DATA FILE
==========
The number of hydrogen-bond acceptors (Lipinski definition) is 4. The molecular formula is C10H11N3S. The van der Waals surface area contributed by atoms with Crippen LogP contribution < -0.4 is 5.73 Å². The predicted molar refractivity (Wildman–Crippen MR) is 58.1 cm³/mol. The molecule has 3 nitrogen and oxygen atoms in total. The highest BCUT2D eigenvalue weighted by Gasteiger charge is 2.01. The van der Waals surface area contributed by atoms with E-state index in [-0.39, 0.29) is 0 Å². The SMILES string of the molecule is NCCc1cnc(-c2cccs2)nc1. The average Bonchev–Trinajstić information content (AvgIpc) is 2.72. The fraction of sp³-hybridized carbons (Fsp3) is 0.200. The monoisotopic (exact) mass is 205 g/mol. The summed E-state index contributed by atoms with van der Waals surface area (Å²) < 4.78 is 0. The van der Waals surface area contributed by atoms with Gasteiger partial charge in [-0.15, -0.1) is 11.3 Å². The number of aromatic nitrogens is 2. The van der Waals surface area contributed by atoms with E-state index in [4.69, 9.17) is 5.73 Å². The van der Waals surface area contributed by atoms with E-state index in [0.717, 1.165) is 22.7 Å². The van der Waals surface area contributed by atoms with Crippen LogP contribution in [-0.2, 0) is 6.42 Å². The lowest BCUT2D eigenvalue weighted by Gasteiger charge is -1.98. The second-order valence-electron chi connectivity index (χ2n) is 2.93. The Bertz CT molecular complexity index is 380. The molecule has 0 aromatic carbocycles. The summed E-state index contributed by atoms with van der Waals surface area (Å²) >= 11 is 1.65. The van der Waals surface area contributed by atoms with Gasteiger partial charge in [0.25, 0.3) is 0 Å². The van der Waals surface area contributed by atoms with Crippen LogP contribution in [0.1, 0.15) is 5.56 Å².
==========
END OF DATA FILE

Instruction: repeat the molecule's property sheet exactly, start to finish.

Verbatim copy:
The number of hydrogen-bond acceptors (Lipinski definition) is 4. The molecular formula is C10H11N3S. The van der Waals surface area contributed by atoms with Crippen LogP contribution < -0.4 is 5.73 Å². The predicted molar refractivity (Wildman–Crippen MR) is 58.1 cm³/mol. The molecule has 3 nitrogen and oxygen atoms in total. The highest BCUT2D eigenvalue weighted by Gasteiger charge is 2.01. The van der Waals surface area contributed by atoms with E-state index in [-0.39, 0.29) is 0 Å². The SMILES string of the molecule is NCCc1cnc(-c2cccs2)nc1. The average Bonchev–Trinajstić information content (AvgIpc) is 2.72. The fraction of sp³-hybridized carbons (Fsp3) is 0.200. The monoisotopic (exact) mass is 205 g/mol. The summed E-state index contributed by atoms with van der Waals surface area (Å²) < 4.78 is 0. The van der Waals surface area contributed by atoms with Gasteiger partial charge in [-0.15, -0.1) is 11.3 Å². The number of aromatic nitrogens is 2. The van der Waals surface area contributed by atoms with E-state index in [4.69, 9.17) is 5.73 Å². The van der Waals surface area contributed by atoms with E-state index in [0.717, 1.165) is 22.7 Å². The van der Waals surface area contributed by atoms with Crippen LogP contribution in [-0.2, 0) is 6.42 Å². The lowest BCUT2D eigenvalue weighted by Gasteiger charge is -1.98. The second-order valence-electron chi connectivity index (χ2n) is 2.93. The Bertz CT molecular complexity index is 380. The molecule has 0 aromatic carbocycles. The summed E-state index contributed by atoms with van der Waals surface area (Å²) >= 11 is 1.65. The van der Waals surface area contributed by atoms with Gasteiger partial charge in [0.25, 0.3) is 0 Å². The van der Waals surface area contributed by atoms with Crippen LogP contribution in [0.1, 0.15) is 5.56 Å².